Announcing Stack Overflow Documentation

We started with Q&A. Technical documentation is next, and we need your help.

Whether you're a beginner or an experienced developer, you can contribute.

Sign up and start helping → Learn more about Documentation →

I'm trying to design a nonlinear fitness function where I maximize variable A and minimize the variable B. The issue is that maximizing A is much more important at single digit values, almost logarithmic. B needs to be minimized and in contrast to A, it becomes less important when small (less than one) and more important when it's larger (>1), so exponential decay.

The main goal is to optimize A, so I guess an analog is A=profits, B=costs

Should I aim to keep everything positive so that the I can use a roulette wheel selection, or would it be better to use a rank/torunament kind of system? The purpose of my algorithm is shape optimization.


share|improve this question
Your description of your fitness function seems incomplete. Have you derived a mathematical formula for it? – ThomasMcLeod Jul 18 '11 at 7:14
Look over this topic stackoverflow.com/questions/6589146/… - maybe it helps you to construct right fitness function. – stemm Jul 18 '11 at 23:12
Are you concerned about local minima and maxima? Otherwise I would look into implementing a more simple Hill Climbing Search: en.wikipedia.org/wiki/Hill_climbing – Patrick Jul 21 '11 at 13:11

When considering a multi-objective problem the goal is usually to identify all solutions that lie on the Pareto curve - the Pareto optimal set. Have a look here for a 2-dimensional visual example. When the algorithm completes you want a set of solutions that are not dominated by any other solution. You therefore need to define a pareto ranking mechanism to take into account both objectives - for a more in depth explanation, as well as links to even more reading, go here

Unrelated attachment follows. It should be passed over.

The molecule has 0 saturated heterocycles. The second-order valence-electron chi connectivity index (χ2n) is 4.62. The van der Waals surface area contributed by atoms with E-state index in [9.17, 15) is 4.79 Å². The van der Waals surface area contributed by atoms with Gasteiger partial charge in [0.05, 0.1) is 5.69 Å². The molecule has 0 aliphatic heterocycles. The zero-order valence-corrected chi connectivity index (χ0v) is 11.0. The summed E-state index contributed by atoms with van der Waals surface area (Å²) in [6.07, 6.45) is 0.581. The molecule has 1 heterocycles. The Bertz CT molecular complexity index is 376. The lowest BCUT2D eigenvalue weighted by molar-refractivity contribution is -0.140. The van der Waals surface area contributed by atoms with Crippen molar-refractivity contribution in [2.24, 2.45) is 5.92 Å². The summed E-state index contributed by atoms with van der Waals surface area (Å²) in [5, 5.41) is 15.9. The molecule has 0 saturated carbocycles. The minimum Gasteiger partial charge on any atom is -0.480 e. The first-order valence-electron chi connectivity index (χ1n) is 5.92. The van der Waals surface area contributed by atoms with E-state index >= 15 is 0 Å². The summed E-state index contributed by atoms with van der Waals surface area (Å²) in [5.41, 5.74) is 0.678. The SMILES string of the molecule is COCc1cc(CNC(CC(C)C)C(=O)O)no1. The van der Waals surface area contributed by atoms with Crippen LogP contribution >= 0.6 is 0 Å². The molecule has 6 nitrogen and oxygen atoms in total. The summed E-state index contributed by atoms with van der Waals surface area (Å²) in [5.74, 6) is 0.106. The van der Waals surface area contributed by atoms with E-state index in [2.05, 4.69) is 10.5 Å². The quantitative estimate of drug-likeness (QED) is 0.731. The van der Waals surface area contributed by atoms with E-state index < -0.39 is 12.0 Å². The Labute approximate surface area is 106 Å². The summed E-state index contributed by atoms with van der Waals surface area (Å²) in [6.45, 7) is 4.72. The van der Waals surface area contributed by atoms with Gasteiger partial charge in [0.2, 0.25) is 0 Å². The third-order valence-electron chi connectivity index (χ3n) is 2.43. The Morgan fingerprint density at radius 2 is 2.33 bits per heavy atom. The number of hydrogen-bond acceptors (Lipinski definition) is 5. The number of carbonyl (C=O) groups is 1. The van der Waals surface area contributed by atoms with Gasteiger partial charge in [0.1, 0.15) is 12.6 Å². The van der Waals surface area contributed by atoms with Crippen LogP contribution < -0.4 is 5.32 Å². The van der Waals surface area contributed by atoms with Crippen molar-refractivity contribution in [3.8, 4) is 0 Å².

With this in mind, in order to effectively explore all solutions along the pareto front you do not want an implementation that encourages premature convergence, otherwise your algorithm will only explore the search space in one specific area of the Pareto curve. I would implement a selection operator that keeps all members of each iteration's optimal set of solutions, that is all solutions which are not dominated by another + plus a parameter controlled percentage of other solutions. This way you encourage exploration all along the Pareto curve.

You also need to ensure your mutation and crossover operators are tuned correctly too. With any novel application of Evolutionary Algorithms, part of the problem is trying to identify an optimal parameter set for the problem domain... this is where it gets really interesting!!

share|improve this answer
My fitness function right now is something like (x+1)/sqrt(1+y^2/2^2) o that a value of y being 1.3 vs .8 is not matter too much, but a value of 3.0 does. My understanding with pareto ranking is that I need a larger population size of around 100 which is the main reason why I opted for a fitness funciton instead. I should be able to try implementing pareto ranking as well though. – randomafk Jul 21 '11 at 14:22

The description is very vague, but assuming that you actually have an idea of what the function should look like and you're just wondering whether you need to modify it so that proportional selection can be used easily, then no. Regardless of fitness function, you should probably default to using something like tournament selection. Controlling selection pressure is one of the most important things you have to do in order to get consistently good results, and roulette wheel selection doesn't allow you that control. You typically get enormous pressure very early, which drives premature convergence. That might be preferable in a few cases, but it's not where I'd start my investigations.

share|improve this answer

Your Answer


By posting your answer, you agree to the privacy policy and terms of service.

Not the answer you're looking for? Browse other questions tagged or ask your own question.